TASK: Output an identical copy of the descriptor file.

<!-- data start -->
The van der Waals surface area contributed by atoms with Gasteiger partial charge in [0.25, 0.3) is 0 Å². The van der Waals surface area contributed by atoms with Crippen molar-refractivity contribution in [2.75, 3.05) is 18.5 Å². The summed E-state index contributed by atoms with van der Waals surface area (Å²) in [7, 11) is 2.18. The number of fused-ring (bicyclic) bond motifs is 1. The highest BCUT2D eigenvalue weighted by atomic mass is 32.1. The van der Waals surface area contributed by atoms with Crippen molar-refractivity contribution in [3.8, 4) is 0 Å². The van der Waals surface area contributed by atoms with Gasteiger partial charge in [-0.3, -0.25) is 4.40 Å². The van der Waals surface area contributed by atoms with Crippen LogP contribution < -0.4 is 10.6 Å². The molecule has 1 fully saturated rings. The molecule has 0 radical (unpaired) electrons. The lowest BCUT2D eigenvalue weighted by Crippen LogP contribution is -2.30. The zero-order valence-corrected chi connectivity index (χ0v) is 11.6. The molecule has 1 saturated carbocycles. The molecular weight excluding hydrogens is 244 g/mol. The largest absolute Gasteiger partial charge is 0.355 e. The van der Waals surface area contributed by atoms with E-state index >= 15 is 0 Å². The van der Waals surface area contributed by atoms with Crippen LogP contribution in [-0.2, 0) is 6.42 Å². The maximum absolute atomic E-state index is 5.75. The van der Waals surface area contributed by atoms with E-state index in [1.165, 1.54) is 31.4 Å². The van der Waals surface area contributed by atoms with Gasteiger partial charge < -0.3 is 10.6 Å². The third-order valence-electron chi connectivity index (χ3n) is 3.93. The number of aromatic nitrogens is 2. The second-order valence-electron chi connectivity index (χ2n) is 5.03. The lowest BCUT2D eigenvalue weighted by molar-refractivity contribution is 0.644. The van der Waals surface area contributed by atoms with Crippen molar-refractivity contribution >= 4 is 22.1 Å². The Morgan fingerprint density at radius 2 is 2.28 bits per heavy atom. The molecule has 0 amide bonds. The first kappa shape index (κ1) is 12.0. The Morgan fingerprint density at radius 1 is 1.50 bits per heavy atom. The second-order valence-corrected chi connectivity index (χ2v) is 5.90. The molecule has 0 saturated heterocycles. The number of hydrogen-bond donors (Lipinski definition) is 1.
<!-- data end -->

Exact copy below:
The van der Waals surface area contributed by atoms with Gasteiger partial charge in [0.25, 0.3) is 0 Å². The van der Waals surface area contributed by atoms with Crippen molar-refractivity contribution in [2.75, 3.05) is 18.5 Å². The summed E-state index contributed by atoms with van der Waals surface area (Å²) in [7, 11) is 2.18. The number of fused-ring (bicyclic) bond motifs is 1. The highest BCUT2D eigenvalue weighted by atomic mass is 32.1. The van der Waals surface area contributed by atoms with Crippen molar-refractivity contribution in [3.8, 4) is 0 Å². The van der Waals surface area contributed by atoms with Gasteiger partial charge in [-0.3, -0.25) is 4.40 Å². The van der Waals surface area contributed by atoms with Crippen LogP contribution < -0.4 is 10.6 Å². The molecule has 1 fully saturated rings. The molecule has 0 radical (unpaired) electrons. The lowest BCUT2D eigenvalue weighted by Crippen LogP contribution is -2.30. The zero-order valence-corrected chi connectivity index (χ0v) is 11.6. The molecule has 1 saturated carbocycles. The molecular weight excluding hydrogens is 244 g/mol. The largest absolute Gasteiger partial charge is 0.355 e. The van der Waals surface area contributed by atoms with E-state index >= 15 is 0 Å². The van der Waals surface area contributed by atoms with Crippen LogP contribution in [-0.2, 0) is 6.42 Å². The maximum absolute atomic E-state index is 5.75. The van der Waals surface area contributed by atoms with E-state index in [1.165, 1.54) is 31.4 Å². The van der Waals surface area contributed by atoms with Gasteiger partial charge < -0.3 is 10.6 Å². The third-order valence-electron chi connectivity index (χ3n) is 3.93. The number of aromatic nitrogens is 2. The second-order valence-electron chi connectivity index (χ2n) is 5.03. The lowest BCUT2D eigenvalue weighted by molar-refractivity contribution is 0.644. The van der Waals surface area contributed by atoms with Crippen molar-refractivity contribution >= 4 is 22.1 Å². The Morgan fingerprint density at radius 2 is 2.28 bits per heavy atom. The molecule has 0 amide bonds. The first kappa shape index (κ1) is 12.0. The Morgan fingerprint density at radius 1 is 1.50 bits per heavy atom. The second-order valence-corrected chi connectivity index (χ2v) is 5.90. The molecule has 0 saturated heterocycles. The number of hydrogen-bond donors (Lipinski definition) is 1.